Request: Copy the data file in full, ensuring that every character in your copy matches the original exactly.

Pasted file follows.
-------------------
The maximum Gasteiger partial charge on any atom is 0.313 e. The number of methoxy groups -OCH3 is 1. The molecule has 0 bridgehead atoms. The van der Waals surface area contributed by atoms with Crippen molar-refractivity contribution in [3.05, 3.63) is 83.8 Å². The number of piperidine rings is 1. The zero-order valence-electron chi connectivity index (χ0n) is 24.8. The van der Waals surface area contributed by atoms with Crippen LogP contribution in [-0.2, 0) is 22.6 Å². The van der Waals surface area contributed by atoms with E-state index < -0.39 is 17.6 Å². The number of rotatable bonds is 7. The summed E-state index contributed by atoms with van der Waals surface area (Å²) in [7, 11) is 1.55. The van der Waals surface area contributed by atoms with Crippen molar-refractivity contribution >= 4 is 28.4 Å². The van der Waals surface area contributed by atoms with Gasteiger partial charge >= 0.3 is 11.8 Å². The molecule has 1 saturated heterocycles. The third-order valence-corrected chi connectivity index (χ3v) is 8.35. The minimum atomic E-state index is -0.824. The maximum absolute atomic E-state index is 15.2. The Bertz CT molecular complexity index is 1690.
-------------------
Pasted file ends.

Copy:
The maximum Gasteiger partial charge on any atom is 0.313 e. The number of methoxy groups -OCH3 is 1. The molecule has 0 bridgehead atoms. The van der Waals surface area contributed by atoms with Crippen molar-refractivity contribution in [3.05, 3.63) is 83.8 Å². The number of piperidine rings is 1. The zero-order valence-electron chi connectivity index (χ0n) is 24.8. The van der Waals surface area contributed by atoms with Crippen LogP contribution in [-0.2, 0) is 22.6 Å². The van der Waals surface area contributed by atoms with E-state index < -0.39 is 17.6 Å². The number of rotatable bonds is 7. The summed E-state index contributed by atoms with van der Waals surface area (Å²) in [7, 11) is 1.55. The van der Waals surface area contributed by atoms with Crippen molar-refractivity contribution >= 4 is 28.4 Å². The van der Waals surface area contributed by atoms with Gasteiger partial charge >= 0.3 is 11.8 Å². The molecule has 1 saturated heterocycles. The third-order valence-corrected chi connectivity index (χ3v) is 8.35. The minimum atomic E-state index is -0.824. The maximum absolute atomic E-state index is 15.2. The Bertz CT molecular complexity index is 1690.